Can you eat onion skin?

In this brief guide, we will answer the question “Can you eat onion skin?”. We will also elaborate on the possible ways of using onion skin to get the most of its benefits.

Can you eat onion skin?  

No, you cannot eat the onion skin directly but you can use it for various purposes that may be related to food, sleep inducers, or any other.

Why should we save the onion skin?

Onions are the most popular vegetables all over the world. But the majority of the population discard their peels and outer skin because it seems like packaging or a wrapping cover only but research has found out that these peels or outer coverings of onions are full of nutritional content and can also be used in various household chores.

Due to the increasing consumption of onions, a large amount of onion skins are generated as a byproduct. More than 500,000 tons of onion skin waste are discarded every year within the European Union (1)

Plants are non-motile, they remain stationed at their growth places where they produce different parts of their fruits, one of them being their outer covering. These outer coverings are synthesized by the onion plant as a defensive component against environmental attacks or rain, storms, etc.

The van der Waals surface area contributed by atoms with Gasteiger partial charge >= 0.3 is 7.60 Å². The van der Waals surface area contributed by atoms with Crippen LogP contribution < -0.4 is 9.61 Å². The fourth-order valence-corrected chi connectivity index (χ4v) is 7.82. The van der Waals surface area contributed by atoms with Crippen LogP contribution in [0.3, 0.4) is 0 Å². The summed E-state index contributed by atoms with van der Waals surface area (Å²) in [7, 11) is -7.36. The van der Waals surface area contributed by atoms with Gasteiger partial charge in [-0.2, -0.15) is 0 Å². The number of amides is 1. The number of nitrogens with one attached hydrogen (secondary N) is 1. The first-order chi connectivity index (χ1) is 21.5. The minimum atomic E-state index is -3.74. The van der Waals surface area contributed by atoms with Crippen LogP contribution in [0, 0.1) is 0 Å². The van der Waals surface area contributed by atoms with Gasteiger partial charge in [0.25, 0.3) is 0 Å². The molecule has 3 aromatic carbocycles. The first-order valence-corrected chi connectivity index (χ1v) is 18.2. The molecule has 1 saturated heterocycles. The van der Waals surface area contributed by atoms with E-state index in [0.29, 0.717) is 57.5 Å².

Plants invest some of their energy and nutrients to the skin to heal and protect their internal body. 

The outer covering of onion is enriched with a heavy source of vitamins such as A, C, and E along with many antioxidant compounds. The onion skin is also enriched with flavonoids, especially quercetin, and also with anti-inflammatory agents (1).

However, onion skins are mainly composed of fibers, especially from cellulose and uronic acids (1). Although a variety of health benefits have been attributed to dietary fiber consumption including improvements in glucose control, serum lipid profiles, and bowel function, their excessive ingestion can lead to uncomfortable symptoms, such as flatus and abdominal pain and malabsorption of vitamins, especially in elderly and sensitive people (2).

How can we use the onion skin in our routine recipes?

Provides additional nutritional content to some recipes

Peels of onion add extra flavor and nutritional content to some of the recipes like stews, soups, and also in preparation of bone stock or broth. After preparing the recipes this papery skin of onion could be removed through straining.

Better for roasting

While roasting the onion or garlic, keep them covered with their outer skin that will keep softening the onion internally along with the addition of nutritional content from the peel to the onion body. These nutritional content will be of different types such as antioxidants, and vitamins like A, C, and E.

Enriched rice

It is also recommended to add the onion skin or cover while cooking the rice. It adds extra vitamins to the recipes. But you must ensure that this onion peel remains steep as long as the rice takes time to cook, then simply remove these outer coverings of onion after cooking.

Besides, studies demonstrated that extracts from onion skin have cholesterol lowering effects, due to its high amounts of quercetin. It also helps to improve lipid profile and lower triglycerides of blood (5). 

Can be mixed into bread